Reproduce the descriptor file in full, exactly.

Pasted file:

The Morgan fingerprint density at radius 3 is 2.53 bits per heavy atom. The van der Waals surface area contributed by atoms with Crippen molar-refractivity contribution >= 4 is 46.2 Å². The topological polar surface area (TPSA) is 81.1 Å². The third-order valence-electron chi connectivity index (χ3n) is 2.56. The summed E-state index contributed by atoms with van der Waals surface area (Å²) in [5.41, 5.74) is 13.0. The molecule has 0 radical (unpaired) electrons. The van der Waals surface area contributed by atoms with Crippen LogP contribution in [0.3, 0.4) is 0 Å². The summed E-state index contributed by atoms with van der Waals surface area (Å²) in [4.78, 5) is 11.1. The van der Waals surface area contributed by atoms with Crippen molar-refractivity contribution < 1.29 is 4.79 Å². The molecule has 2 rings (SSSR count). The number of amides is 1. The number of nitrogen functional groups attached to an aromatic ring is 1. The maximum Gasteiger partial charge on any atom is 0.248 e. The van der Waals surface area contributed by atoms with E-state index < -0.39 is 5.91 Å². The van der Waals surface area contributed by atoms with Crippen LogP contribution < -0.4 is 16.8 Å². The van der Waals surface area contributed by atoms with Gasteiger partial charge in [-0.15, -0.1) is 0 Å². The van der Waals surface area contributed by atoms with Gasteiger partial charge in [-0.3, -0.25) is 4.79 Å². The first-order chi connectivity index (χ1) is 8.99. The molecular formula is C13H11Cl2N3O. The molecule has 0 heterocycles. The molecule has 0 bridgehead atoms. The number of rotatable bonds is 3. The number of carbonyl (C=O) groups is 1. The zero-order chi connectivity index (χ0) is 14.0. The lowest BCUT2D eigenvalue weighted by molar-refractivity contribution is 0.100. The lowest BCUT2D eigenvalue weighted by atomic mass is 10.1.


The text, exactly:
The Morgan fingerprint density at radius 3 is 2.53 bits per heavy atom. The van der Waals surface area contributed by atoms with Crippen molar-refractivity contribution >= 4 is 46.2 Å². The topological polar surface area (TPSA) is 81.1 Å². The third-order valence-electron chi connectivity index (χ3n) is 2.56. The summed E-state index contributed by atoms with van der Waals surface area (Å²) in [5.41, 5.74) is 13.0. The molecule has 0 radical (unpaired) electrons. The van der Waals surface area contributed by atoms with Crippen LogP contribution in [0.3, 0.4) is 0 Å². The summed E-state index contributed by atoms with van der Waals surface area (Å²) in [4.78, 5) is 11.1. The van der Waals surface area contributed by atoms with Crippen molar-refractivity contribution < 1.29 is 4.79 Å². The molecule has 2 rings (SSSR count). The number of amides is 1. The number of nitrogen functional groups attached to an aromatic ring is 1. The maximum Gasteiger partial charge on any atom is 0.248 e. The van der Waals surface area contributed by atoms with E-state index < -0.39 is 5.91 Å². The van der Waals surface area contributed by atoms with Crippen LogP contribution < -0.4 is 16.8 Å². The van der Waals surface area contributed by atoms with Gasteiger partial charge in [-0.15, -0.1) is 0 Å². The van der Waals surface area contributed by atoms with Gasteiger partial charge in [-0.3, -0.25) is 4.79 Å². The first-order chi connectivity index (χ1) is 8.99. The molecular formula is C13H11Cl2N3O. The molecule has 0 heterocycles. The molecule has 0 bridgehead atoms. The number of rotatable bonds is 3. The number of carbonyl (C=O) groups is 1. The zero-order chi connectivity index (χ0) is 14.0. The lowest BCUT2D eigenvalue weighted by molar-refractivity contribution is 0.100. The lowest BCUT2D eigenvalue weighted by atomic mass is 10.1.